Explanation-based learning in infancy

Renée Baillargeon, Gerald F. DeJong

Research output: Contribution to journalArticle

Abstract

In explanation-based learning (EBL), domain knowledge is leveraged in order to learn general rules from few examples. An explanation is constructed for initial exemplars and is then generalized into a candidate rule that uses only the relevant features specified in the explanation; if the rule proves accurate for a few additional exemplars, it is adopted. EBL is thus highly efficient because it combines both analytic and empirical evidence. EBL has been proposed as one of the mechanisms that help infants acquire and revise their physical rules. To evaluate this proposal, 11- and 12-month-olds (n = 260) were taught to replace their current support rule (that an object is stable when half or more of its bottom surface is supported) with a more sophisticated rule (that an object is stable when half or more of the entire object is supported). Infants saw teaching events in which asymmetrical objects were placed on a base, followed by static test displays involving a novel asymmetrical object and a novel base. When the teaching events were designed to facilitate EBL, infants learned the new rule with as few as two (12-month-olds) or three (11-month-olds) exemplars. When the teaching events were designed to impede EBL, however, infants failed to learn the rule. Together, these results demonstrate that even infants, with their limited knowledge about the world, benefit from the knowledge-based approach of EBL.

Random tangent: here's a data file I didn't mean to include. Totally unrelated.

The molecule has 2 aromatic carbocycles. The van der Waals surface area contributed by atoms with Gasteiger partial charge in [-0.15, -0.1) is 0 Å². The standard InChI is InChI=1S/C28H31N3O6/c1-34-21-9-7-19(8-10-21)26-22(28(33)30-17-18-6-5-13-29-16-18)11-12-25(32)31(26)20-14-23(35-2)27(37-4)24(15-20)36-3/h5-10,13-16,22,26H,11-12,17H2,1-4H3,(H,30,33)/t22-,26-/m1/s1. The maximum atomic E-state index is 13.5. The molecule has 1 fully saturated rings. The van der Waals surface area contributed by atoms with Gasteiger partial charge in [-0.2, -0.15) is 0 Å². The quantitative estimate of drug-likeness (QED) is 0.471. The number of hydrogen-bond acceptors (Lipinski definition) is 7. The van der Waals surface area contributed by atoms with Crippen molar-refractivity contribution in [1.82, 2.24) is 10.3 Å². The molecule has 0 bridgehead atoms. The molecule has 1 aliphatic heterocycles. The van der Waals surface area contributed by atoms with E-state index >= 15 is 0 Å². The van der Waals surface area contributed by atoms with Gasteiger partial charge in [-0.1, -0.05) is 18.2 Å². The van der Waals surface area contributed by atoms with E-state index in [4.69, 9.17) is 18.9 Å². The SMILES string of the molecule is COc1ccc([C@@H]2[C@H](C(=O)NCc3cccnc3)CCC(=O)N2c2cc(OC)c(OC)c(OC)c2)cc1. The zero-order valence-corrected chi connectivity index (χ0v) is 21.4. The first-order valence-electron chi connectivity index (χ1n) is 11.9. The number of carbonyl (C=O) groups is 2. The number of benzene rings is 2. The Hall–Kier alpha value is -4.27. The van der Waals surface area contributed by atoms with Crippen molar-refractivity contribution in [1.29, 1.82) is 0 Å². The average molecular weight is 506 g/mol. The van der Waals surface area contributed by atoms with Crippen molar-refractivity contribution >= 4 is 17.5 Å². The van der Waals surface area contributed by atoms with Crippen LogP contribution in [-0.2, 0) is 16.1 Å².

Original languageEnglish (US)
Pages (from-to)1511-1526
Number of pages16
JournalPsychonomic Bulletin and Review
Volume24
Issue number5
DOIs
StatePublished - Oct 1 2017

Keywords

  • Explanation-based learning
  • Infant cognition
  • Knowledge acquisition

ASJC Scopus subject areas

  • Experimental and Cognitive Psychology
  • Developmental and Educational Psychology
  • Arts and Humanities (miscellaneous)

Fingerprint Dive into the research topics of 'Explanation-based learning in infancy'. Together they form a unique fingerprint.

  • Cite this